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pyDatalog / pyDatalog / examples / python.py

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"""
This file shows how to use pyDatalog using facts stored in python objects.

It has 3 parts :
    1. define python class and business rules 
    2. create python objects for 2 employees
    3. Query the objects using the datalog engine
"""

from pyDatalog import pyDatalog

""" 1. define python class and business rules """

class Employee(pyDatalog.Mixin):   # --> Employee inherits the pyDatalog capability to use logic clauses
    
    def __init__(self, name, manager, salary): # method to initialize Employee instances
        super(Employee, self).__init__() # calls the initialization method of the Mixin class
        self.name = name
        self.manager = manager           # direct manager of the employee, or None
        self.salary = salary             # monthly salary of the employee
    
    def __repr__(self): # specifies how to display an Employee
        return self.name

    @pyDatalog.program() # indicates that the following method contains pyDatalog clauses
    def Employee():
        # the salary class N of employee X is computed as a function of his/her salary
        # this statement is a logic equality, not an assignment !
        Employee.salary_class[X] = Employee.salary[X]//1000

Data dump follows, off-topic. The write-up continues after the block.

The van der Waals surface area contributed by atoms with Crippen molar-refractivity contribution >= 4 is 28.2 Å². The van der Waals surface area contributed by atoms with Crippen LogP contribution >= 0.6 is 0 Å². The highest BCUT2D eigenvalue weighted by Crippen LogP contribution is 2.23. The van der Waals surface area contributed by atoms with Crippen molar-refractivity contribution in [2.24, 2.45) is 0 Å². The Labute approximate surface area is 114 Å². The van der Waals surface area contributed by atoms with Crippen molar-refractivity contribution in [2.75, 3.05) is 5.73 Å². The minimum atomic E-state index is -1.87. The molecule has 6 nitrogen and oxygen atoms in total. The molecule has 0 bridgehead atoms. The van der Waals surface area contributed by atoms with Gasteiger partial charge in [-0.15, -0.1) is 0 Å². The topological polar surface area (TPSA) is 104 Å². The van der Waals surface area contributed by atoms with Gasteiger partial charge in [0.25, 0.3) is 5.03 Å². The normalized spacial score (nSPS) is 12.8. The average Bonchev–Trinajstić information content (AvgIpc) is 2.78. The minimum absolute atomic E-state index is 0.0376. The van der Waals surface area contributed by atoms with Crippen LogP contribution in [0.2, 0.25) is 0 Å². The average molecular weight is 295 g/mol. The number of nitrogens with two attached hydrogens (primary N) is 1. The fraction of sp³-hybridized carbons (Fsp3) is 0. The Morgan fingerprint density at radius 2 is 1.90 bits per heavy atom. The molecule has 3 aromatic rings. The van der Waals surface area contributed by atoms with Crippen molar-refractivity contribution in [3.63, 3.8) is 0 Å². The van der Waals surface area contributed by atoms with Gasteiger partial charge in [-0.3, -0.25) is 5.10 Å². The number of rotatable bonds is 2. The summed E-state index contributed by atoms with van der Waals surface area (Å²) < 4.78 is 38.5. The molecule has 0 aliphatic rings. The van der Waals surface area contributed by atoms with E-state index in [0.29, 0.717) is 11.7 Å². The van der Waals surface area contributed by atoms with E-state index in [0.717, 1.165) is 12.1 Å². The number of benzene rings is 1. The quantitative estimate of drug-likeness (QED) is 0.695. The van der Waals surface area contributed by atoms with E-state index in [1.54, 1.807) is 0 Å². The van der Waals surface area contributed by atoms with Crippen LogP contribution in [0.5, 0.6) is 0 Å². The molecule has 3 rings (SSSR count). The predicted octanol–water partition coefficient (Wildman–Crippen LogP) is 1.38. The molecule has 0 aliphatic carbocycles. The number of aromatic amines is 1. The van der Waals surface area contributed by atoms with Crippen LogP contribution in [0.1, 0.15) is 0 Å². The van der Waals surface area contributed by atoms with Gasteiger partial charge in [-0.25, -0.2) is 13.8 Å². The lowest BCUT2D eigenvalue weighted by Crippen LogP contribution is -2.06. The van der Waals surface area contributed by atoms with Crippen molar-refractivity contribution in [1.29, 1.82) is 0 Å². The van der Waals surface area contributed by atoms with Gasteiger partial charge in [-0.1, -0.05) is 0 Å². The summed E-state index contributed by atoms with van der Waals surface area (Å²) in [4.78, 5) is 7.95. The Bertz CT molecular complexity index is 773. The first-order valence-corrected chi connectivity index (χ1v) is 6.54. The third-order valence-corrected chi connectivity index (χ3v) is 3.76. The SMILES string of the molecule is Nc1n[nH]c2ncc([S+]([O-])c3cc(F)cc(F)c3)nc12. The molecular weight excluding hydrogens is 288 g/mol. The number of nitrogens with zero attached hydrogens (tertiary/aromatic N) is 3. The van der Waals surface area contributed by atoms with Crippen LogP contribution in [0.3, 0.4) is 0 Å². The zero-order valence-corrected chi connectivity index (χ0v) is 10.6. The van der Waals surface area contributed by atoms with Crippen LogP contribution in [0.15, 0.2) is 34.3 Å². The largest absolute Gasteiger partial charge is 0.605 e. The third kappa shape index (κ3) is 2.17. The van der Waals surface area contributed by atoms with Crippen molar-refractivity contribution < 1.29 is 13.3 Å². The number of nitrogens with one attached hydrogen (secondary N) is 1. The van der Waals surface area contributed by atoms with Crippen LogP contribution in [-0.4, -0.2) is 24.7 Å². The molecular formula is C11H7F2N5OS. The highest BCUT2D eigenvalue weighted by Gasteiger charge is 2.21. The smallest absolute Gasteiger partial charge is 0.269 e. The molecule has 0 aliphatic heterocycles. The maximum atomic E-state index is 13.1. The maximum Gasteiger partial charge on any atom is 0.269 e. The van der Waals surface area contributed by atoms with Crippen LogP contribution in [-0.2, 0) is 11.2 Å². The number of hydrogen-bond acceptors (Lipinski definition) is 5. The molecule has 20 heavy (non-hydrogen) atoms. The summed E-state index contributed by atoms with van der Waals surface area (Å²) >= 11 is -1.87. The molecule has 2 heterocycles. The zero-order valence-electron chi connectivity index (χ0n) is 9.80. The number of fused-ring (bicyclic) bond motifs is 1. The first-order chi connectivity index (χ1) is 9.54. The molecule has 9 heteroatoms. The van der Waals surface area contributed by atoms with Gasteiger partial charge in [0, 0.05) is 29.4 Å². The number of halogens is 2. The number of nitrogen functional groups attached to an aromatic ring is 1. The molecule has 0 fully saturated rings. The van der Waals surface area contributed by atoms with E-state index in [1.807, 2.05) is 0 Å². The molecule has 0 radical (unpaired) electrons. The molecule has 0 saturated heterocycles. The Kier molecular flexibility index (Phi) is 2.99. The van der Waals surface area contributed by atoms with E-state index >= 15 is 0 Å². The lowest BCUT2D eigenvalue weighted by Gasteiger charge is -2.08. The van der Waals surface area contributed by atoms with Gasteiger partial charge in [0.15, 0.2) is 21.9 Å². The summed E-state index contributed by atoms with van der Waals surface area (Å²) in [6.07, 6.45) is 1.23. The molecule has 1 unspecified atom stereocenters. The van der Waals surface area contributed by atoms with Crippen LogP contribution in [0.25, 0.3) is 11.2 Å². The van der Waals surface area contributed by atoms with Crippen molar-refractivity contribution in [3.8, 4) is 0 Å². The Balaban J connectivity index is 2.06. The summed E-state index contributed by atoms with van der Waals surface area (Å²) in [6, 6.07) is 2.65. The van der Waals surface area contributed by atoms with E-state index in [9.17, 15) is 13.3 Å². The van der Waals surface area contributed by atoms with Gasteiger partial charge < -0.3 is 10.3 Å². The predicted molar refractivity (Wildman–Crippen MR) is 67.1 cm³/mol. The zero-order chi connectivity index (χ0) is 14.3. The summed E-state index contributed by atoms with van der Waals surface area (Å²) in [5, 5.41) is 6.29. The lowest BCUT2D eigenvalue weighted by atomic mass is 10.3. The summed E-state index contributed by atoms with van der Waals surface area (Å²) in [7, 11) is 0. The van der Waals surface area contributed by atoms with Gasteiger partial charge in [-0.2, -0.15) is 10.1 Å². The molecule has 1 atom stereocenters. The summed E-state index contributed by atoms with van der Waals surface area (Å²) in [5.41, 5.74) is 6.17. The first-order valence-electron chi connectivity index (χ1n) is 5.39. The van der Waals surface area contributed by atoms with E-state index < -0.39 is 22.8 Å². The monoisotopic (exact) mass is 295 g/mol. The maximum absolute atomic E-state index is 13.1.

# all the indirect managers Y of employee X are derived from his manager, recursively
        Employee.indirect_manager(X,Y) <= (Employee.manager[X]==Y) & (Y != None)
        Employee.indirect_manager(X,Y) <= (Employee.manager[X]==Z) & Employee.indirect_manager(Z,Y) & (Y != None)
        
        # count the number of reports of X
        (Employee.report_count[X] == len(Y)) <= Employee.indirect_manager(Y,X)

""" 2. create python objects for 3 employees """
# John is the manager of Mary, who is the manager of Sam
John = Employee('John', None, 6800)
Mary = Employee('Mary', John, 6300)
Sam = Employee('Sam', Mary, 5900)

""" 3. Query the objects using the datalog engine """
# the following python statements implicitly use the datalog clauses in the class definition

# What is the salary class of John ?
print(John.salary_class) # prints 6

# who has a salary of 6300 ?
pyDatalog.create_terms('X')
Employee.salary[X] == 6300 # notice the similarity to a pyDatalog query
print(X) # prints [Mary]
print(X.v()) # prints Mary

# who are the indirect managers of Mary ?
Employee.indirect_manager(Mary, X)
print(X) # prints [John]

# Who are the employees of John with a salary below 6000 ?
result = (Employee.salary[X] < 6000) & Employee.indirect_manager(X, John)
print(result) # Sam is in the result
print(X) # prints [Sam]
print((Employee.salary_class[X] == 5) & Employee.indirect_manager(X, John) >= X) # Sam

# verify that the manager of Mary is John
assert Employee.manager[Mary]==John

# who is his own indirect manager ?
Employee.indirect_manager(X, X)
print(X) # prints []

# who has 2 reports ?
Employee.report_count[X] == 2
print(X) # prints [John]

# what is the total salary of the employees of John ?
# note : it is better to place aggregation clauses in the class definition 
pyDatalog.load("(Employee.budget[X] == sum(N, for_each=Y)) <= (Employee.indirect_manager(Y, X)) & (Employee.salary[Y]==N)")
Employee.budget[John]==X
print(X) # prints [12200]

# who has the lowest salary ?
pyDatalog.load("(lowest[1] == min(X, order_by=N)) <= (Employee.salary[X]==N)")
# must use ask() because inline queries cannot use unprefixed literals 
print(pyDatalog.ask("lowest[1]==X")) # prints set([(1, 'Sam')])